Leather is a term used to describe animal hides that have been processed. Lambskin is a type of leather but is different from other animal hides that are more commonly used for leather. In fact, lambskin is considered more desirable, so many companies will make it a point to note that a product is lambskin. Various types of leathers, including lambskin, have properties that make them ideal for different products.
Leather can be the tanned hide of many animals, including cows, sheep, antelope, bucks and lambs (young sheep). To create the product, the skin is removed from the animal and soaked in a solution to remove bacteria. The hair is removed with a chemical spray and machine that removes the hair with dull blades. The hide is washed a second time before it is ready for tanning. Tanning involves soaking the skin in acid solutions over several weeks, though other methods of tanning exist and include spraying oil onto the skins or packing the skins in salt.
Lambskin is a type of leather made only from the hide of young sheep. Unlike most other animal hides that are used for leather, lambskin is more delicate, and tanning must be done more gently. For this reason, lambskins often soak for approximately 12 hours in acids during the tanning process rather than several weeks.
Pros and Cons of Leather
Leather is extremely popular for use in a multitude of products ranging from furniture to clothing and accessories such as belts, purses, hats and shoes. However, due to its popularity, many products may be marked as leather but contain only a minuscule amount of real leather. Genuine leather products will cost more than faux leather products. Leather furniture is easy to keep clean and can help reduce allergens in the home but is not recommended for homes with pets, which can damage leather surfaces.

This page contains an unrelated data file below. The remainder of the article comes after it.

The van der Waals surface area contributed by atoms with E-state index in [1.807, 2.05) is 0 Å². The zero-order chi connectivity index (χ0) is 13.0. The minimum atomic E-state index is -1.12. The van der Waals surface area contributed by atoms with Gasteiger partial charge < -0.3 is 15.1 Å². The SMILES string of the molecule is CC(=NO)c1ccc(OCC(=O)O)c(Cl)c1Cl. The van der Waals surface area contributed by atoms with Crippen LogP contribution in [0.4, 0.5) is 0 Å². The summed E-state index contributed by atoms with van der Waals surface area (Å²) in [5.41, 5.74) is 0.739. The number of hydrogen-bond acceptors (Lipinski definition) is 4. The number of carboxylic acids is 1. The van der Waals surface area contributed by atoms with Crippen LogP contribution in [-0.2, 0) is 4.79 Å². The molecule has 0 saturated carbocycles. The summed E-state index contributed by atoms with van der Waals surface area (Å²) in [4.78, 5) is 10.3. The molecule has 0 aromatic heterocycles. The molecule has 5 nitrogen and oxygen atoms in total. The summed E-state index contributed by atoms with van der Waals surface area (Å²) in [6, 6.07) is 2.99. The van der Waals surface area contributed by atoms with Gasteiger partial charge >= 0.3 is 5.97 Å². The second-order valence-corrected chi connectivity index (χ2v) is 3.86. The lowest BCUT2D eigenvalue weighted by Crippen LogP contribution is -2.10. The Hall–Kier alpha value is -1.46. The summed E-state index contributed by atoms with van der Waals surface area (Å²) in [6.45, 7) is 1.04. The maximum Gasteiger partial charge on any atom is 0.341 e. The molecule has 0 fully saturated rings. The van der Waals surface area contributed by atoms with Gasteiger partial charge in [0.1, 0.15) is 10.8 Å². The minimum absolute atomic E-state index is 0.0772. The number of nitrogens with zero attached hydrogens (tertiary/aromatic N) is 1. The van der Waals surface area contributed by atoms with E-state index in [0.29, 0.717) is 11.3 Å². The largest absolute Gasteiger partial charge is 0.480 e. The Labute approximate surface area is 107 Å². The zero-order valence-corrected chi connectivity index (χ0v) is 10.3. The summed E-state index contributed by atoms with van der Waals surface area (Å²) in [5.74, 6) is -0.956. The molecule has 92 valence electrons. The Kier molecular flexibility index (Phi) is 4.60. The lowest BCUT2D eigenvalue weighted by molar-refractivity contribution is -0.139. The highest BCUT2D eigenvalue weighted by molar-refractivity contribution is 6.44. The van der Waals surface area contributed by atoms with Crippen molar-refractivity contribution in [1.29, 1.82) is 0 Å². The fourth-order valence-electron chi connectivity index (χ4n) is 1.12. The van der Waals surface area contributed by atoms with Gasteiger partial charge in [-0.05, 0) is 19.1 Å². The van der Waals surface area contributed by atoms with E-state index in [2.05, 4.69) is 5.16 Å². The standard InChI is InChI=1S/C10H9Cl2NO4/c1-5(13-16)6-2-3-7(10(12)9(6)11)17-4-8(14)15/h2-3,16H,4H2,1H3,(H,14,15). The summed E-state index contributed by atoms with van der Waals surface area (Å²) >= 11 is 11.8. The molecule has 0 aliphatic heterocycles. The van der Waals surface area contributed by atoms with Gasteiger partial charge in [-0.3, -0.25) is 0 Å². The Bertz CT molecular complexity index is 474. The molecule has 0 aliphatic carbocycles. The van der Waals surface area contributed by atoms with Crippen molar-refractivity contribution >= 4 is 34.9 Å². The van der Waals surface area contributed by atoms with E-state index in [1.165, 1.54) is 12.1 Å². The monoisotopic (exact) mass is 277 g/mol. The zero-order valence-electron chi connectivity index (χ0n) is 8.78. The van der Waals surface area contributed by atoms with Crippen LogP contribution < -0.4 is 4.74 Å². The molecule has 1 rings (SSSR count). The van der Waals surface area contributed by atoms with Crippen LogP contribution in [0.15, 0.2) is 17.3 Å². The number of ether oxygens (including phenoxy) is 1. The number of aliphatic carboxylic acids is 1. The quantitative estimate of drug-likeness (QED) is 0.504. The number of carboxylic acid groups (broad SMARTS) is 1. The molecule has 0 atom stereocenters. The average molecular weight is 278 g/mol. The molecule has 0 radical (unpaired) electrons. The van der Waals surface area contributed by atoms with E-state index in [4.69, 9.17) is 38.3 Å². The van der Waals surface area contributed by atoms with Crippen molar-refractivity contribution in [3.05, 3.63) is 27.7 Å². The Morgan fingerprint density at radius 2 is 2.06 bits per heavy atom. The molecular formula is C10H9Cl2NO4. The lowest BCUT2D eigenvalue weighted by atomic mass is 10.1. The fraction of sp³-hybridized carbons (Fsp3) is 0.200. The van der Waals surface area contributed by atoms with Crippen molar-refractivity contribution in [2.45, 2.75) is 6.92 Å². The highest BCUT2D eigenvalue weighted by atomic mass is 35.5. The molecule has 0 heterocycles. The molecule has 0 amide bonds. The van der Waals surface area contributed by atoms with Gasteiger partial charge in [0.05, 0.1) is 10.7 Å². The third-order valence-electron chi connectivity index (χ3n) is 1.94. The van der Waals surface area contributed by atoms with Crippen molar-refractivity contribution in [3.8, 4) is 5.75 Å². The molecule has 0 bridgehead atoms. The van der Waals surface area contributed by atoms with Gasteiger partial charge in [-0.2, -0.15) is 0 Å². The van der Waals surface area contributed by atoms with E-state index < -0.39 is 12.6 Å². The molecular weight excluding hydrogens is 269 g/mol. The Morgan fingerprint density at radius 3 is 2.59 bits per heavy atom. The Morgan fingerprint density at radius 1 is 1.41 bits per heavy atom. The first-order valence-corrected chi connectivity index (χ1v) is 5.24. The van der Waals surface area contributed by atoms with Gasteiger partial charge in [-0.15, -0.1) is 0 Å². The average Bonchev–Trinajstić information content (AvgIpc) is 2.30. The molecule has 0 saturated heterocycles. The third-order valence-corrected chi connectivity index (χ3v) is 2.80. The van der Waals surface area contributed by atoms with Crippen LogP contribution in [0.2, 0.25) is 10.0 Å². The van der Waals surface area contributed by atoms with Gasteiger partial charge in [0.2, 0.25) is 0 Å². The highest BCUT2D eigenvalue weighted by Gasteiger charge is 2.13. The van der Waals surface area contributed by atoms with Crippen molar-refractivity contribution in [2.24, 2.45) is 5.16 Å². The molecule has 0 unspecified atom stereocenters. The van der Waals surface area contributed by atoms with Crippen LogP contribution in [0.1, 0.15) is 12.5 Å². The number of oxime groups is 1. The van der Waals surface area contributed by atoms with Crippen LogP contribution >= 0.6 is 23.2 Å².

Pros and Cons of Lambskin
Like many other leathers, lambskin is used for a variety of products, including jackets, wallets, purses, gloves and other clothing items. It does not hold its shape as well as other tanned animal hides, making it ideal for these items. Due to the nature of the product, it is softer and more supple than other leathers. It is more expensive than other leathers and is considered more luxurious. However, it is not as durable and may be damaged easily.
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- Chair Executive; "Pros and Cons of Leather Office Chairs"; George; Dec. 28, 2008
- The Leather Look: "Leather Care"
- Mensfolio; "Delicately Durable Calfskin"; May 16, 2006
- Apartment Therapy; "Pros & Cons: Faux Leather Furniture"; Susan Michael Blavin; March 2, 2011
Jennifer Gittins began freelance writing in 2006. Her articles have appeared on the websites of "Wall Street Journal" and "USA Today." Gittins enjoys covering a variety of topics, including pet care, green living, interior design, architecture and gardening. She is pursuing a bachelor's degree in interior design and an associate's degree in architecture.